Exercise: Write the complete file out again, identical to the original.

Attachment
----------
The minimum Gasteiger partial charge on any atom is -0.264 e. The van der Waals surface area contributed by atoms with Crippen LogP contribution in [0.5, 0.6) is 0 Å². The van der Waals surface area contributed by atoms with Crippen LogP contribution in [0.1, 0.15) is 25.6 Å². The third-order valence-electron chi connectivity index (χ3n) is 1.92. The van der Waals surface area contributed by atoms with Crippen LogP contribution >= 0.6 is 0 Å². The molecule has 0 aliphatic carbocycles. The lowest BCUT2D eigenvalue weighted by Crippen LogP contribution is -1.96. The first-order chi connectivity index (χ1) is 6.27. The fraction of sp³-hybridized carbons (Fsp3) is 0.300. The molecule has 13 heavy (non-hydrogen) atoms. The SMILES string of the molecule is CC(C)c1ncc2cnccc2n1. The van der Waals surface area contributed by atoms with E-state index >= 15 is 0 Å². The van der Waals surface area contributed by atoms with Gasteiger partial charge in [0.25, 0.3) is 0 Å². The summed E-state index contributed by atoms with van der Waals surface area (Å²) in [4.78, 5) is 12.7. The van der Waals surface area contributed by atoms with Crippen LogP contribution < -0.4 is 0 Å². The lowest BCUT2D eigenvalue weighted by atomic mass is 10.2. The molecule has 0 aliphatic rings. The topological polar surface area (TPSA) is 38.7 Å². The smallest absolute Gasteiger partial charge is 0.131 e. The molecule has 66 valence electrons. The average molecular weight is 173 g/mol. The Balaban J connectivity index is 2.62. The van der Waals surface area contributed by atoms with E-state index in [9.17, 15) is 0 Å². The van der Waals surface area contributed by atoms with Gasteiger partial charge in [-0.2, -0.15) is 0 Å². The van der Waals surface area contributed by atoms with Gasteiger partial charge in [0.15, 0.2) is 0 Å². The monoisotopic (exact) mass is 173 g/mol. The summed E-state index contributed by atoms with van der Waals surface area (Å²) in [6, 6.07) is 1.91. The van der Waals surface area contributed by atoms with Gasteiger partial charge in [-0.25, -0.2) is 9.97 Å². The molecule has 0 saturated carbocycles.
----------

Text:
The minimum Gasteiger partial charge on any atom is -0.264 e. The van der Waals surface area contributed by atoms with Crippen LogP contribution in [0.5, 0.6) is 0 Å². The van der Waals surface area contributed by atoms with Crippen LogP contribution in [0.1, 0.15) is 25.6 Å². The third-order valence-electron chi connectivity index (χ3n) is 1.92. The van der Waals surface area contributed by atoms with Crippen LogP contribution >= 0.6 is 0 Å². The molecule has 0 aliphatic carbocycles. The lowest BCUT2D eigenvalue weighted by Crippen LogP contribution is -1.96. The first-order chi connectivity index (χ1) is 6.27. The fraction of sp³-hybridized carbons (Fsp3) is 0.300. The molecule has 13 heavy (non-hydrogen) atoms. The SMILES string of the molecule is CC(C)c1ncc2cnccc2n1. The van der Waals surface area contributed by atoms with E-state index >= 15 is 0 Å². The van der Waals surface area contributed by atoms with Gasteiger partial charge in [0.25, 0.3) is 0 Å². The summed E-state index contributed by atoms with van der Waals surface area (Å²) in [4.78, 5) is 12.7. The van der Waals surface area contributed by atoms with Crippen LogP contribution < -0.4 is 0 Å². The lowest BCUT2D eigenvalue weighted by atomic mass is 10.2. The molecule has 0 aliphatic rings. The topological polar surface area (TPSA) is 38.7 Å². The smallest absolute Gasteiger partial charge is 0.131 e. The molecule has 66 valence electrons. The average molecular weight is 173 g/mol. The Balaban J connectivity index is 2.62. The van der Waals surface area contributed by atoms with E-state index in [9.17, 15) is 0 Å². The van der Waals surface area contributed by atoms with Gasteiger partial charge in [-0.2, -0.15) is 0 Å². The van der Waals surface area contributed by atoms with Gasteiger partial charge in [0.15, 0.2) is 0 Å². The monoisotopic (exact) mass is 173 g/mol. The summed E-state index contributed by atoms with van der Waals surface area (Å²) in [6, 6.07) is 1.91. The van der Waals surface area contributed by atoms with Gasteiger partial charge in [-0.25, -0.2) is 9.97 Å². The molecule has 0 saturated carbocycles.